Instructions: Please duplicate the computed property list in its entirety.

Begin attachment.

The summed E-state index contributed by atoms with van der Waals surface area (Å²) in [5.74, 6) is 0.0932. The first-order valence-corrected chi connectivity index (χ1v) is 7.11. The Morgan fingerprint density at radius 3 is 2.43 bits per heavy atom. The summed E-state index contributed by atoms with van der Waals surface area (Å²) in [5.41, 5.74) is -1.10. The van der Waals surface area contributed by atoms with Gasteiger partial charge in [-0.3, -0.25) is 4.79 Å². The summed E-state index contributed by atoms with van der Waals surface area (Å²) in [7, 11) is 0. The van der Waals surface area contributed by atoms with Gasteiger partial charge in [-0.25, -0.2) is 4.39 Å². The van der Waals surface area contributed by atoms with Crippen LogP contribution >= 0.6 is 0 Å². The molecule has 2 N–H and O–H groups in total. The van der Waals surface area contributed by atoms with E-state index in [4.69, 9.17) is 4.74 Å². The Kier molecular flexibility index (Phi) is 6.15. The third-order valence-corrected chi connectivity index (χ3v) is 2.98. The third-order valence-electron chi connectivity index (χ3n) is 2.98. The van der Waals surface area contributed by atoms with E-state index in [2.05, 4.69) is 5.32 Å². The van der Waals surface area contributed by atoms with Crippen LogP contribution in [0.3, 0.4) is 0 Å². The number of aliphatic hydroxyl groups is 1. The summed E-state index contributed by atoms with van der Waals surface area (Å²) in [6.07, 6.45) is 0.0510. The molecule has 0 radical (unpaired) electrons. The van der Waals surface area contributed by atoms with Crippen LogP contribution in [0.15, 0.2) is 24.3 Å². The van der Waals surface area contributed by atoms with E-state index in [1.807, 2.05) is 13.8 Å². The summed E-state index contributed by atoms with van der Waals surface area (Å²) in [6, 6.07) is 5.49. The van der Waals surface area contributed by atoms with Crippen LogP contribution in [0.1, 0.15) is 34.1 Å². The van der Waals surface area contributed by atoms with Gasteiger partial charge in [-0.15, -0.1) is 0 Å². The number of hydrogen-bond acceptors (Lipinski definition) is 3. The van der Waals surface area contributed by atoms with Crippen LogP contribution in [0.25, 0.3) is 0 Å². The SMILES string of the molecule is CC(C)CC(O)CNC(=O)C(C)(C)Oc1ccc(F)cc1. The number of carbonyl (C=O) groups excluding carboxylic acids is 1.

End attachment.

The summed E-state index contributed by atoms with van der Waals surface area (Å²) in [5.74, 6) is 0.0932. The first-order valence-corrected chi connectivity index (χ1v) is 7.11. The Morgan fingerprint density at radius 3 is 2.43 bits per heavy atom. The summed E-state index contributed by atoms with van der Waals surface area (Å²) in [5.41, 5.74) is -1.10. The van der Waals surface area contributed by atoms with Gasteiger partial charge in [-0.3, -0.25) is 4.79 Å². The summed E-state index contributed by atoms with van der Waals surface area (Å²) in [7, 11) is 0. The van der Waals surface area contributed by atoms with Gasteiger partial charge in [-0.25, -0.2) is 4.39 Å². The van der Waals surface area contributed by atoms with Crippen LogP contribution >= 0.6 is 0 Å². The molecule has 2 N–H and O–H groups in total. The van der Waals surface area contributed by atoms with E-state index in [4.69, 9.17) is 4.74 Å². The Kier molecular flexibility index (Phi) is 6.15. The third-order valence-corrected chi connectivity index (χ3v) is 2.98. The third-order valence-electron chi connectivity index (χ3n) is 2.98. The van der Waals surface area contributed by atoms with E-state index in [2.05, 4.69) is 5.32 Å². The van der Waals surface area contributed by atoms with Crippen LogP contribution in [0.3, 0.4) is 0 Å². The number of aliphatic hydroxyl groups is 1. The summed E-state index contributed by atoms with van der Waals surface area (Å²) in [6.07, 6.45) is 0.0510. The molecule has 0 radical (unpaired) electrons. The van der Waals surface area contributed by atoms with Crippen LogP contribution in [0.15, 0.2) is 24.3 Å². The van der Waals surface area contributed by atoms with E-state index in [1.807, 2.05) is 13.8 Å². The summed E-state index contributed by atoms with van der Waals surface area (Å²) in [6, 6.07) is 5.49. The van der Waals surface area contributed by atoms with Crippen LogP contribution in [0.1, 0.15) is 34.1 Å². The van der Waals surface area contributed by atoms with Gasteiger partial charge in [-0.15, -0.1) is 0 Å². The number of hydrogen-bond acceptors (Lipinski definition) is 3. The van der Waals surface area contributed by atoms with Crippen LogP contribution in [0.25, 0.3) is 0 Å². The SMILES string of the molecule is CC(C)CC(O)CNC(=O)C(C)(C)Oc1ccc(F)cc1. The number of carbonyl (C=O) groups excluding carboxylic acids is 1.